According to the National Institutes of Health, a healthy and robust immune system depends on getting enough quality sleep. When you are asleep, your body makes Cytokines, immune cells, and antibodies that help fight disease and inflammation. They fight sickness by destroying harmful germs, which is why you tend to sleep more when you're stressed or sick because it's at this time that your body needs these antibodies and immune cells more.
Lack of sleep disrupts the release of ghrelin and leptin, hormones that control how hungry you feel. When you sleep, the hormone ghrelin, which makes you feel hungrier, is suppressed because you're using less energy at that particular time. Lack of enough sleep causes the hormone to be released in more significant amounts making you feel hungrier and causing you to consume more food, leading to considerable weight gain over time.
What You Can Do to Ensure You Get Seven Hours of Quality Sleep Every Day
Lack of proper sleep, as we've seen, can be detrimental to your health; however, there are a couple of simple steps that you can make to ensure that you have a good night's sleep. Let's have a look at some of the changes suggested by the NIH that you can make to achieve this.
Set a Sleep Schedule
Set, at least, a seven-hour sleep schedule that reminds you to go to sleep and wake up at the same time to helps your body adjust to a regular sleep pattern. Doing this ensures that you get enough sleep every day so that you're well-rested to tackle the following day's activities.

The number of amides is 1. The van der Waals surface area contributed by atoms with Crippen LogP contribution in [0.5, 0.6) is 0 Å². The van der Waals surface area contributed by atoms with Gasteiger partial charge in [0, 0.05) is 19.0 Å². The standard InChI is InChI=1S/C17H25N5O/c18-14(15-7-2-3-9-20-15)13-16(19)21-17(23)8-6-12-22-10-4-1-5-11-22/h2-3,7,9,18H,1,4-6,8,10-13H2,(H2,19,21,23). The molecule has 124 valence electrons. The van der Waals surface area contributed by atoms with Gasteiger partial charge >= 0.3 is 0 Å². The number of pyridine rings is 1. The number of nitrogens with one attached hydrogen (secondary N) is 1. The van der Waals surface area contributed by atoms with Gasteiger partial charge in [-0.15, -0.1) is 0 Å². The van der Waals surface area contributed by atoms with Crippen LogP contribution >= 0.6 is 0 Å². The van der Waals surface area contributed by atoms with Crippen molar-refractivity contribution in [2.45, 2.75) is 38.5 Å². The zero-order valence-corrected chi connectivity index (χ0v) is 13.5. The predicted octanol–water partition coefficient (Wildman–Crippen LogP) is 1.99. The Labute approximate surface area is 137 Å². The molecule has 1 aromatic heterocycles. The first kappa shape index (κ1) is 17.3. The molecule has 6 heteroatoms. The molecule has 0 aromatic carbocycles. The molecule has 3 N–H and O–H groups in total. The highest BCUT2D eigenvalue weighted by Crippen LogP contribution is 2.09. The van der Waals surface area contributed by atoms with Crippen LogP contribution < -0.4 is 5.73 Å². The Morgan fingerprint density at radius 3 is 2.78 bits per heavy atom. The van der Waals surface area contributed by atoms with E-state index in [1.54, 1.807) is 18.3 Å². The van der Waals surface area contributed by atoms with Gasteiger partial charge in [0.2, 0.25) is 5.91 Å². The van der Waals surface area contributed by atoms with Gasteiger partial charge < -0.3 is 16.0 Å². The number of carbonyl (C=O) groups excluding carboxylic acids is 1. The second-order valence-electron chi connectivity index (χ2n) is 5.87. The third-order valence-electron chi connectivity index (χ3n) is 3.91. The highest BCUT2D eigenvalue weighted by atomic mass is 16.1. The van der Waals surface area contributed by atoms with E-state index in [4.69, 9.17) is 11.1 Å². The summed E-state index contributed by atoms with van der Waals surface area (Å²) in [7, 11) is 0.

Exercising helps you relieve any excess energy or tension in your system, which helps your body relax and puts you in the mood for sleep. Try and exercise more than a few hours before you sleep so you won't have to sleep with sore muscles.
Avoid Alcohol, Caffeine, and Any Other Stimulants Before Bed
Stimulants keep you alert, significantly reducing the probability of you getting quality seven hours of sleep. Avoiding stimulants and increasing your water intake will help you get adequate sleep and help your body eliminate any toxic waste.
Create the Right Conditions for Sleep
You should avoid going to bed with electronics such as phones and laptops, sleeping in places with loud music or any other noise. Make your sleeping area more accommodating by removing bright lighting structures and replacing them with dim lights that will allow you to sleep faster.
Ensuring that you have enough sleep as a student is paramount for your emotional and physical health, which should be the most crucial aspect that you should focus on. Getting enough sleep will also significantly improve your academic success, help you relate better with your friends and family, among other benefits.
However, suppose the suggestions listed above do not work. In that case, you might have a medical condition like sleep apnea or insomnia, and you should seek the help of a professional who will assess your situation and come up with the best treatment.
- Want to know more about why sleep is important? Check out the reasons we gathered for you here.